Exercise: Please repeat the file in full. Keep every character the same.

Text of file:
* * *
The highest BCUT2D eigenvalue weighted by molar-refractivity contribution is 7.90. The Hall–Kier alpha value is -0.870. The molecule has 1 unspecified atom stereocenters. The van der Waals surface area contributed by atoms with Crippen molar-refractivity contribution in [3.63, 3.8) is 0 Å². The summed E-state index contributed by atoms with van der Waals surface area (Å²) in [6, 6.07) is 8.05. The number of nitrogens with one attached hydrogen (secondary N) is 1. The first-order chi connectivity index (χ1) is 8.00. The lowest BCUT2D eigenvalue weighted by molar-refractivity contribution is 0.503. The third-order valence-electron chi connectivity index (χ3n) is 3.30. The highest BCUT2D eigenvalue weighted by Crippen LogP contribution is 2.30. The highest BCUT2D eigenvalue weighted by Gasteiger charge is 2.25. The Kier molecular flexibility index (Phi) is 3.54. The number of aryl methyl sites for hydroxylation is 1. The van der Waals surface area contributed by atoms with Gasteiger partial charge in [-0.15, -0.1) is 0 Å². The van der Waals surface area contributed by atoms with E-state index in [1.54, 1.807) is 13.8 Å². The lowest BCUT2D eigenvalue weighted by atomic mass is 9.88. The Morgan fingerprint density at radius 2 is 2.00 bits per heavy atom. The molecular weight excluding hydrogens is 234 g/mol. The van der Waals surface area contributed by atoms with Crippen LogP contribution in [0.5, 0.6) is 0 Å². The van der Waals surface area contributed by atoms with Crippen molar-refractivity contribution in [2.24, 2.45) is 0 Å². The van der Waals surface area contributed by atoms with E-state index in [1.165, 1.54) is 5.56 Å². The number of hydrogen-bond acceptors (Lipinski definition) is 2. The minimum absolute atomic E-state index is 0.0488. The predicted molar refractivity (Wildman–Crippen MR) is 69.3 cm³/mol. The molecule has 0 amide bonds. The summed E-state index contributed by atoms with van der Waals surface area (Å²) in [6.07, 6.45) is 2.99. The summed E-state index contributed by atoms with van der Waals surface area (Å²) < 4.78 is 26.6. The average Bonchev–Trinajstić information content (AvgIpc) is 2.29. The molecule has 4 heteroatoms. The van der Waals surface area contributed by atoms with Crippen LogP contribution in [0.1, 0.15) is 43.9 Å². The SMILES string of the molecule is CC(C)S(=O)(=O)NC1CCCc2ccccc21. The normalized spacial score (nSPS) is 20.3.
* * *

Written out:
The highest BCUT2D eigenvalue weighted by molar-refractivity contribution is 7.90. The Hall–Kier alpha value is -0.870. The molecule has 1 unspecified atom stereocenters. The van der Waals surface area contributed by atoms with Crippen molar-refractivity contribution in [3.63, 3.8) is 0 Å². The summed E-state index contributed by atoms with van der Waals surface area (Å²) in [6, 6.07) is 8.05. The number of nitrogens with one attached hydrogen (secondary N) is 1. The first-order chi connectivity index (χ1) is 8.00. The lowest BCUT2D eigenvalue weighted by molar-refractivity contribution is 0.503. The third-order valence-electron chi connectivity index (χ3n) is 3.30. The highest BCUT2D eigenvalue weighted by Crippen LogP contribution is 2.30. The highest BCUT2D eigenvalue weighted by Gasteiger charge is 2.25. The Kier molecular flexibility index (Phi) is 3.54. The number of aryl methyl sites for hydroxylation is 1. The van der Waals surface area contributed by atoms with Gasteiger partial charge in [-0.15, -0.1) is 0 Å². The van der Waals surface area contributed by atoms with E-state index in [1.54, 1.807) is 13.8 Å². The lowest BCUT2D eigenvalue weighted by atomic mass is 9.88. The Morgan fingerprint density at radius 2 is 2.00 bits per heavy atom. The molecular weight excluding hydrogens is 234 g/mol. The van der Waals surface area contributed by atoms with Crippen LogP contribution in [0.5, 0.6) is 0 Å². The van der Waals surface area contributed by atoms with Crippen molar-refractivity contribution in [2.24, 2.45) is 0 Å². The van der Waals surface area contributed by atoms with E-state index in [1.165, 1.54) is 5.56 Å². The number of hydrogen-bond acceptors (Lipinski definition) is 2. The minimum absolute atomic E-state index is 0.0488. The predicted molar refractivity (Wildman–Crippen MR) is 69.3 cm³/mol. The molecule has 0 amide bonds. The summed E-state index contributed by atoms with van der Waals surface area (Å²) in [6.07, 6.45) is 2.99. The summed E-state index contributed by atoms with van der Waals surface area (Å²) < 4.78 is 26.6. The average Bonchev–Trinajstić information content (AvgIpc) is 2.29. The molecule has 4 heteroatoms. The van der Waals surface area contributed by atoms with Crippen LogP contribution in [0.1, 0.15) is 43.9 Å². The SMILES string of the molecule is CC(C)S(=O)(=O)NC1CCCc2ccccc21. The normalized spacial score (nSPS) is 20.3.